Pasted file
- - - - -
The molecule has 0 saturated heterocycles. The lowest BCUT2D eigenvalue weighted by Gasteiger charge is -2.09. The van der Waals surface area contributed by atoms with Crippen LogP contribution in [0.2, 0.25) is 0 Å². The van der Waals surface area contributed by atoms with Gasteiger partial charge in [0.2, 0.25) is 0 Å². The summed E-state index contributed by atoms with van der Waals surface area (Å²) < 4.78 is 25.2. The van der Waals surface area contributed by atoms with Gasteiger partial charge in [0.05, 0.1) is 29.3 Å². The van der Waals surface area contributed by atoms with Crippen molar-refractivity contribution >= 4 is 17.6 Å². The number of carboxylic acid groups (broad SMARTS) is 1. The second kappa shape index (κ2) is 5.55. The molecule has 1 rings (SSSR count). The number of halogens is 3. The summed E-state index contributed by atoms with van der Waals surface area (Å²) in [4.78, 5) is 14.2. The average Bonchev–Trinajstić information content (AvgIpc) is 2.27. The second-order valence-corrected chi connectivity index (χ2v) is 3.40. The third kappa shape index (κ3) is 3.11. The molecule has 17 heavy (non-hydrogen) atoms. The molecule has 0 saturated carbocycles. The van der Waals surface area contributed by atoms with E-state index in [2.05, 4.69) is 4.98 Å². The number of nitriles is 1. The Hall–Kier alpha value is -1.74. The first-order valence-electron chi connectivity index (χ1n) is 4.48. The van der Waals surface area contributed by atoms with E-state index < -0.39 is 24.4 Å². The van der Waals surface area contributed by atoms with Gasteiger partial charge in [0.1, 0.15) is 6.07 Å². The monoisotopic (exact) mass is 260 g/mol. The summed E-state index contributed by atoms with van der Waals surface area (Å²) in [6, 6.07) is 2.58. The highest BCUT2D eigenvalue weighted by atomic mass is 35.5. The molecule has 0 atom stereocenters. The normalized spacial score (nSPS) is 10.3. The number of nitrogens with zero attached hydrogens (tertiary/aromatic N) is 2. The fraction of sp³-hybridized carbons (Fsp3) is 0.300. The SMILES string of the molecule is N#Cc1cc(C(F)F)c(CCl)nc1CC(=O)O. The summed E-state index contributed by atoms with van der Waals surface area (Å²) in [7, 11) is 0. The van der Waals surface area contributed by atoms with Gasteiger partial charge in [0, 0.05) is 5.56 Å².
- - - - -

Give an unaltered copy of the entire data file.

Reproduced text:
The molecule has 0 saturated heterocycles. The lowest BCUT2D eigenvalue weighted by Gasteiger charge is -2.09. The van der Waals surface area contributed by atoms with Crippen LogP contribution in [0.2, 0.25) is 0 Å². The van der Waals surface area contributed by atoms with Gasteiger partial charge in [0.2, 0.25) is 0 Å². The summed E-state index contributed by atoms with van der Waals surface area (Å²) < 4.78 is 25.2. The van der Waals surface area contributed by atoms with Gasteiger partial charge in [0.05, 0.1) is 29.3 Å². The van der Waals surface area contributed by atoms with Crippen molar-refractivity contribution >= 4 is 17.6 Å². The number of carboxylic acid groups (broad SMARTS) is 1. The second kappa shape index (κ2) is 5.55. The molecule has 1 rings (SSSR count). The number of halogens is 3. The summed E-state index contributed by atoms with van der Waals surface area (Å²) in [4.78, 5) is 14.2. The average Bonchev–Trinajstić information content (AvgIpc) is 2.27. The second-order valence-corrected chi connectivity index (χ2v) is 3.40. The third kappa shape index (κ3) is 3.11. The molecule has 17 heavy (non-hydrogen) atoms. The molecule has 0 saturated carbocycles. The van der Waals surface area contributed by atoms with E-state index in [2.05, 4.69) is 4.98 Å². The number of nitriles is 1. The Hall–Kier alpha value is -1.74. The first-order valence-electron chi connectivity index (χ1n) is 4.48. The van der Waals surface area contributed by atoms with E-state index < -0.39 is 24.4 Å². The van der Waals surface area contributed by atoms with Gasteiger partial charge in [0.1, 0.15) is 6.07 Å². The monoisotopic (exact) mass is 260 g/mol. The summed E-state index contributed by atoms with van der Waals surface area (Å²) in [6, 6.07) is 2.58. The highest BCUT2D eigenvalue weighted by atomic mass is 35.5. The molecule has 0 atom stereocenters. The normalized spacial score (nSPS) is 10.3. The number of nitrogens with zero attached hydrogens (tertiary/aromatic N) is 2. The fraction of sp³-hybridized carbons (Fsp3) is 0.300. The SMILES string of the molecule is N#Cc1cc(C(F)F)c(CCl)nc1CC(=O)O. The summed E-state index contributed by atoms with van der Waals surface area (Å²) in [7, 11) is 0. The van der Waals surface area contributed by atoms with Gasteiger partial charge in [0, 0.05) is 5.56 Å².